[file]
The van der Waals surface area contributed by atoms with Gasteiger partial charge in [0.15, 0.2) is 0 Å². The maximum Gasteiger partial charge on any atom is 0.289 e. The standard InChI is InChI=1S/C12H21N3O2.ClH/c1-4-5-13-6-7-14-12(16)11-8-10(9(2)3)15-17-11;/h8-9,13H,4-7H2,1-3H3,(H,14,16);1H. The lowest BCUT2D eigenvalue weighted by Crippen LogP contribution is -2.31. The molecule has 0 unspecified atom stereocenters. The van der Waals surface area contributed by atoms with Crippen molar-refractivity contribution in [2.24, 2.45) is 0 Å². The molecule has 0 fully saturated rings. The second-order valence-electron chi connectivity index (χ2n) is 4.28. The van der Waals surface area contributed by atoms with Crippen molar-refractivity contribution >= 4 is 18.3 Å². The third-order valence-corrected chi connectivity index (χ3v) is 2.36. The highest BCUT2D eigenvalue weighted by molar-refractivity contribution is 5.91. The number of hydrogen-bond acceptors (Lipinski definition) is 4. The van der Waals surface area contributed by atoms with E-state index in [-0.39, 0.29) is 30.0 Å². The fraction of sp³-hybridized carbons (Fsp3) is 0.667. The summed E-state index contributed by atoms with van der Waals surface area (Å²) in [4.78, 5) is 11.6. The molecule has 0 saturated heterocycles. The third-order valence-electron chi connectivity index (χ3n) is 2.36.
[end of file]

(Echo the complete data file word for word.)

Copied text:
The van der Waals surface area contributed by atoms with Gasteiger partial charge in [0.15, 0.2) is 0 Å². The maximum Gasteiger partial charge on any atom is 0.289 e. The standard InChI is InChI=1S/C12H21N3O2.ClH/c1-4-5-13-6-7-14-12(16)11-8-10(9(2)3)15-17-11;/h8-9,13H,4-7H2,1-3H3,(H,14,16);1H. The lowest BCUT2D eigenvalue weighted by Crippen LogP contribution is -2.31. The molecule has 0 unspecified atom stereocenters. The van der Waals surface area contributed by atoms with Crippen molar-refractivity contribution in [2.24, 2.45) is 0 Å². The molecule has 0 fully saturated rings. The second-order valence-electron chi connectivity index (χ2n) is 4.28. The van der Waals surface area contributed by atoms with Crippen molar-refractivity contribution >= 4 is 18.3 Å². The third-order valence-corrected chi connectivity index (χ3v) is 2.36. The highest BCUT2D eigenvalue weighted by molar-refractivity contribution is 5.91. The number of hydrogen-bond acceptors (Lipinski definition) is 4. The van der Waals surface area contributed by atoms with E-state index in [-0.39, 0.29) is 30.0 Å². The fraction of sp³-hybridized carbons (Fsp3) is 0.667. The summed E-state index contributed by atoms with van der Waals surface area (Å²) in [4.78, 5) is 11.6. The molecule has 0 saturated heterocycles. The third-order valence-electron chi connectivity index (χ3n) is 2.36.